My First Buck

I think this is my sixth year hunting deer, and I haven’t shot one. You can’t shoot something you’ve never seen. Until today I’d never seen a buck during legal shooting time. Oh, once there was a deer. It probably was a buck but it was in the last few minutes of hunting for the day and he was in a dark spot at the edge of a field. I’m told he acted like a buck but I couldn’t be sure and I don’t take chances.

I went to a new place today. After picking my way through the slash piles I walked the tree line, looking ahead, behind, to the side, stopping to listen. There were piles of droppings and a lot of tracks. Two deer had been bedded down together in one spot. At the ends of two trails where they meet the clearing I listened for anything resembling a deer coming toward me.

Eight ounce red squirrels can sound like moose when they’re on the forest floor. Juncos, tiny birds that weigh a couple of ounces, sound like what I think deer must sound like coming through the trees when they’re in the dry leaves. They caught my attention several times.

I sat, looking, listening, waiting, and then I moved to another spot. Snuggled up to a fallen, long-dead pine tree, hidden by the brown needles still clinging to the branch, I waited again. There were still frosty spots here and there but the ground wasn’t cold. Noise. In the woods, behind me, coming toward me. Not a squirrel, not a junco.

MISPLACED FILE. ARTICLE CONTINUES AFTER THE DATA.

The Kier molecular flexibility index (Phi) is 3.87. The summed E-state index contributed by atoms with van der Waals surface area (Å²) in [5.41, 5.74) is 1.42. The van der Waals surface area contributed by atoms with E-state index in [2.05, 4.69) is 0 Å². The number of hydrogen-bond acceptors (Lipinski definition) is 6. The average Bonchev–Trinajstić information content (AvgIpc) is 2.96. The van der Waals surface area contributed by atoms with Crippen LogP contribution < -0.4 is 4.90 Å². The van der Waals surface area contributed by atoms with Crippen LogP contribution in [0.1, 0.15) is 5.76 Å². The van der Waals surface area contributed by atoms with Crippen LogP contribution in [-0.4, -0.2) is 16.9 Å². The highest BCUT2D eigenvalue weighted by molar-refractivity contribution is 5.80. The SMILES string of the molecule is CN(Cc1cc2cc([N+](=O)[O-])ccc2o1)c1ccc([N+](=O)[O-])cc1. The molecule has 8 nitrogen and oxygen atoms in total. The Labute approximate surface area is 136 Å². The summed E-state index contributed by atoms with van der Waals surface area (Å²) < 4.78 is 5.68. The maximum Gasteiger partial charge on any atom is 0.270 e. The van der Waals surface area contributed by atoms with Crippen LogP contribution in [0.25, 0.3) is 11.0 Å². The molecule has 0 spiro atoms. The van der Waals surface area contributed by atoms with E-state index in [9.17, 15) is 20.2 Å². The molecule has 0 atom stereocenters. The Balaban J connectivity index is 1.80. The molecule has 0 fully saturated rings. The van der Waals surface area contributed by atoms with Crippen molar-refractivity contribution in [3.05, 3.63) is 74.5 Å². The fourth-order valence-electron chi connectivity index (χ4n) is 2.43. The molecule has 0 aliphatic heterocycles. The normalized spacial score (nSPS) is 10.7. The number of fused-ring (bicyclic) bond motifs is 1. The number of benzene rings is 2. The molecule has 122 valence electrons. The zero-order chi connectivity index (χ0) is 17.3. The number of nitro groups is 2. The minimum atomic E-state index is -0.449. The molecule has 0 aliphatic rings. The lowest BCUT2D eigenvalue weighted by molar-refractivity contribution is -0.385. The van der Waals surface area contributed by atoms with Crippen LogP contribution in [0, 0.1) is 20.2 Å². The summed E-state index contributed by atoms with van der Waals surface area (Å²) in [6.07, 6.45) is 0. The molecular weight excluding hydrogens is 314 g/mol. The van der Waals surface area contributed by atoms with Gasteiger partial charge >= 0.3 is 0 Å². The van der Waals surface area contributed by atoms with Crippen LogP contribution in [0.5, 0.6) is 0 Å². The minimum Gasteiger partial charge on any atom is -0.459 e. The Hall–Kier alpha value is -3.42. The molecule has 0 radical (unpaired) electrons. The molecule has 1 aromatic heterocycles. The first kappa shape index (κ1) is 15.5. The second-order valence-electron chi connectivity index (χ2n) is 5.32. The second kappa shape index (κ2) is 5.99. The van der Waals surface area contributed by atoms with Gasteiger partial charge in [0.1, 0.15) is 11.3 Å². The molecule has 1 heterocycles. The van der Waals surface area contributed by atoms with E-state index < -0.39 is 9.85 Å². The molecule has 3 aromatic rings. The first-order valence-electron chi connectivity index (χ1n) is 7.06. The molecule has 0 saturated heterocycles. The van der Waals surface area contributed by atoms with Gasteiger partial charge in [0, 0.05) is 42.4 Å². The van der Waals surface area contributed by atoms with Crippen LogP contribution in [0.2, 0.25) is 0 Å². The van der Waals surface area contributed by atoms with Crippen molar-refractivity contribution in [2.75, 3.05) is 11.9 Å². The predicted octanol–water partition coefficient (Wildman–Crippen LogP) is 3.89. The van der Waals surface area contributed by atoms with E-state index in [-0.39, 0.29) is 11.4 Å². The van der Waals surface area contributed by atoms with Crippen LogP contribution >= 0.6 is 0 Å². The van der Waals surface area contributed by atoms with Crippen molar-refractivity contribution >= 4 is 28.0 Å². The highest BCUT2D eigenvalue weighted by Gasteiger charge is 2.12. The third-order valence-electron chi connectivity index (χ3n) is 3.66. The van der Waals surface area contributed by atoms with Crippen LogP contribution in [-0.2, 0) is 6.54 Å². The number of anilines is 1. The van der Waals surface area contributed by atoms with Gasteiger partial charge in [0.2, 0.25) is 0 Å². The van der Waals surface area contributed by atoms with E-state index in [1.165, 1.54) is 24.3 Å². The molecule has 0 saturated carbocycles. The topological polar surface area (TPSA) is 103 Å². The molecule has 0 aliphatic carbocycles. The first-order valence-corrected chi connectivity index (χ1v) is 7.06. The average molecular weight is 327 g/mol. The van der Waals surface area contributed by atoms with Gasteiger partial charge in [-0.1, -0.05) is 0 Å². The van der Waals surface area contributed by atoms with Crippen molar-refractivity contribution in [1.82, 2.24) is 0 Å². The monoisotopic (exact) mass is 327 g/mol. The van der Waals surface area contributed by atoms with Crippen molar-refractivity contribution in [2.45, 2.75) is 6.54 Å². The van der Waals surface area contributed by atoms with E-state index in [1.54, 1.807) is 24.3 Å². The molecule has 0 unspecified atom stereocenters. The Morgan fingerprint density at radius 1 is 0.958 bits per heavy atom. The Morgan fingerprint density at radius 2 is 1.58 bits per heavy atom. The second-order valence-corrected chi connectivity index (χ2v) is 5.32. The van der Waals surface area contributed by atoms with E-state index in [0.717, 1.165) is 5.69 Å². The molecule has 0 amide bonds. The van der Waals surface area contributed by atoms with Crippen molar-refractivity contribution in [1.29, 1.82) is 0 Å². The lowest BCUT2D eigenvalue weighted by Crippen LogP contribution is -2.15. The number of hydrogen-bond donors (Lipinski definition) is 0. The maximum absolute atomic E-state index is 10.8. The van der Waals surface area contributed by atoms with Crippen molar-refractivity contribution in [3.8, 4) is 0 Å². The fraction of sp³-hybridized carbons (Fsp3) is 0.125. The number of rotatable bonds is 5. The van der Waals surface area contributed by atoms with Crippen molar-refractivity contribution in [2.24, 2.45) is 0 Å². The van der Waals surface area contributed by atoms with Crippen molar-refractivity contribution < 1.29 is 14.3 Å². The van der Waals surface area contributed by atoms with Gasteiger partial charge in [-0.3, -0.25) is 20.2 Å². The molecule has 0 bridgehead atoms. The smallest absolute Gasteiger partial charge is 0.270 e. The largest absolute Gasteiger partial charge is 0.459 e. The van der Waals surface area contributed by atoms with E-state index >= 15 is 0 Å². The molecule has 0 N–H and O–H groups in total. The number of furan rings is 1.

Turning. Slowly. Slowly. I slid off the safety and got ready. I saw his legs first as he walked through the trees. My heart was pounding and my hands shook a little.  My rifle was half way up when he stepped out.

There he was. The first legal buck I’ve seen during legal hunting time. He was mine to shoot.

I took a deep breath and watched him, savoring the moment. My heart and hands calmed down. He was 40′ away and didn’t know I was there. All I had to do was find him in the scope and gently…squeeze…the trigger. He moved. He walked 10′ forward, putting himself in a 10′ space between two trees. I had a perfect shot.

He sniffed a low-hanging branch the same way I’ve seen them do it on television. He looked at me, and I looked away, not wanting to spook him by making eye contact. I’m patient. I waited him out. He walked a few more feet and winded me. Game over? He spun around, took three leaps, and stopped. He walked away, turned around and walked back. I clicked the safety on and placed the rifle across my lap.

There I sat on the ground, snuggled into the branches of the dead pine, watching my first buck that I could shoot. He was legal, but barely. I’m sure his antlers were 3″ long but not much more than that. When I thought “first legal buck” I always pictured a spike horn. I could live with a spike horn as my first deer, he’d be great eating. When I saw “first legal buck” my thought was “toddler.” Maybe I’ll see him again in a few years. I took his picture as he walked away. Squint and look closely. He’s there.

Robin Follette

About Robin Follette

Maine Press Association award winner, 2013. Robin's Outdoors, Bangor Daily News, third place in Sports blogs. I grew up with a fishing pole in my hand and have always loved the outdoors. From gardening to hunting and fishing, kayaking, camping, hiking and foraging, most of my time is spent outdoors. I teach outdoor skills as a volunteer instructor for Hooked On Fishing - Not On Drugs and Becoming an Outdoors-Woman. Pro-staff at The Limb Grip. My personal blog is here. I'm currently working on my first book, a collection of short stories based on my outdoors experiences.